It was pouring heavily and all the “paths” we were taking were horribly muddy and the soil was soft and slipping. We were all covered in mud up to our knees (well, almost).
Freezing mid-August: Summer in Scotland
In the end, we did reach the main path to the Storr which was almost a shock to me!
I saw those poor tourists in fancy loafers or toms and felt really bad for them. I was lucky I climbed to the Storr a couple days before in a beautiful, sunny weather. Now it was a muddy, gloomy and rainy disaster.
I was dreaming only about a bed.
Even though the Portree campsite was the one close by, I wanted to go back to Flodigarry hostel and sleep in a bed.
I was waiting for an hour for the bus, shivering uncontrollably. I was soaked, really cold and generally miserable. I knew people were looking strangely at me but I simply couldn't stop shivering! My teeth were cluttering as if it was middle of winter.
It was only three pm, but I felt like I was climbing for days. When I got to Flodigarry the hostel was still closed (it opens at 5 pm) so I went to the hotel’s pub and sat by hot tea for an hour slowly reclaiming control over my muscles and digits.
I want a bed! I DESERVE a bed!
… and there were no free beds at the hostel.
I really didn’t want to pitch my tent as I felt I deserved a proper bed! In the end, I was lucky: in the back, they had an old camper and it was all mine for the mere (ahem) £30.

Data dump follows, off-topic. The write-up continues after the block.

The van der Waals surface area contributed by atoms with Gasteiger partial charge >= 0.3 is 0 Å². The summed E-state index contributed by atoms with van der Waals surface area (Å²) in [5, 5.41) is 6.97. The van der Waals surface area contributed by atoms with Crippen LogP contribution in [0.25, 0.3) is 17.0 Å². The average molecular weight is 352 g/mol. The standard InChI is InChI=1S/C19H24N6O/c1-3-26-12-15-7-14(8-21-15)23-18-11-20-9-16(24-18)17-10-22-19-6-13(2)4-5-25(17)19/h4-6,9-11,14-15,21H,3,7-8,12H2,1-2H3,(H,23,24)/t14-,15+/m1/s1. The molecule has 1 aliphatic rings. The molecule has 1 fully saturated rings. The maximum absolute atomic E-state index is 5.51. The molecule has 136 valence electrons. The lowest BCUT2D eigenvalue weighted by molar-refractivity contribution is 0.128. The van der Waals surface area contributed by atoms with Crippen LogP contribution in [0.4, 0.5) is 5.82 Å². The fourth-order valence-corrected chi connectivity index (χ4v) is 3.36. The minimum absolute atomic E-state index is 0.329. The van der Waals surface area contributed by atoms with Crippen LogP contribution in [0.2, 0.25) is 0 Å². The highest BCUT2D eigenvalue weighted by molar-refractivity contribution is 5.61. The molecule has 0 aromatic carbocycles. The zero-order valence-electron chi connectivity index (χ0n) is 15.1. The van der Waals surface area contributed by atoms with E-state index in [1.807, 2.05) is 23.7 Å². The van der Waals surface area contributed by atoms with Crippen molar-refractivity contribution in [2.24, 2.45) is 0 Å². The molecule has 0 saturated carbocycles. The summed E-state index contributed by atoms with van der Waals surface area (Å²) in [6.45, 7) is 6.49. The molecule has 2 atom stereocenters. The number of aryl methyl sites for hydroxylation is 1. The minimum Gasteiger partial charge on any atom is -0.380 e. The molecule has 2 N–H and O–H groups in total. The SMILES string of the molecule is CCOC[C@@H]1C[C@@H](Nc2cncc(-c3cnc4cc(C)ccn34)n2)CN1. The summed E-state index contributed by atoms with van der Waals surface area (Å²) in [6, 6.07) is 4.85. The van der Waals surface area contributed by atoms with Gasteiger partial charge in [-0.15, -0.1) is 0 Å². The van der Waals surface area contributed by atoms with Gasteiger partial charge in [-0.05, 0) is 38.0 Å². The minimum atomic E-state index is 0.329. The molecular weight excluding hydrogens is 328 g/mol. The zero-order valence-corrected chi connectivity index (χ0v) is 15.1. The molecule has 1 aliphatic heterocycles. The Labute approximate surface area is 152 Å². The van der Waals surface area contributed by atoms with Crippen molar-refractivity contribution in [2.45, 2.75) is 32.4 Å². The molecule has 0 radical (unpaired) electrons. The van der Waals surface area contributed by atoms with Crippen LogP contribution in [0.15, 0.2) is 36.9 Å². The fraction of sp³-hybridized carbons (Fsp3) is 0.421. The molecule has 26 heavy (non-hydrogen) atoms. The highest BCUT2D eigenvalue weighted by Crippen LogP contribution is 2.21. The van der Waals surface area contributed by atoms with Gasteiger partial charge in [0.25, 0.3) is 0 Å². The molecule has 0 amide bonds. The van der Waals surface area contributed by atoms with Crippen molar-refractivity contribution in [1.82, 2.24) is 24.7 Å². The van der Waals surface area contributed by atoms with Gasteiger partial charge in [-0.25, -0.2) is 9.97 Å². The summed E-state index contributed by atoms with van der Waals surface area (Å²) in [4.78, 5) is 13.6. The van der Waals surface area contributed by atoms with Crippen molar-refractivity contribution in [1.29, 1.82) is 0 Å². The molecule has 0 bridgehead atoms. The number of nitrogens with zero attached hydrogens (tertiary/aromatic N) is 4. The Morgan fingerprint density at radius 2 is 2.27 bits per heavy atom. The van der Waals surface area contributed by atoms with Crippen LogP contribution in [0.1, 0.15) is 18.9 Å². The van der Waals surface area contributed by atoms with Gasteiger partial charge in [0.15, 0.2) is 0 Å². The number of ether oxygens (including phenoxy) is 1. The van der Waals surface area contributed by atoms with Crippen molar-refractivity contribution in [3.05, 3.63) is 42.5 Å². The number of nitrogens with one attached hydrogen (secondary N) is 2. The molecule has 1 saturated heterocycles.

I was broke, but this won.
A few hours later I had my clothes washed and dried; I ate warm food and had a hot shower and felt somewhat normal. I was given a space heater to my old camper and I felt like in a world-class SPA on Bali or something.
The winds were not dying out - the whole camper was shaking and I had some panic moments! But it survived and I was all good and rested the next day.
The lovely folks at the hostel are always ready to help and to advise – so thanks to them I knew which parts of the rest of the Skye Trail were the best. Next step: Sligachan to Elgol.
Hiking in a rainy weather can be fun - but remember to grab a pair of waterproof boots that can handle the Scottish climate!
BTW - as bad as it was, I want to (obviously) do it again. But this time: south to north and with a day pack only, in one day.
Have you done it? And? :)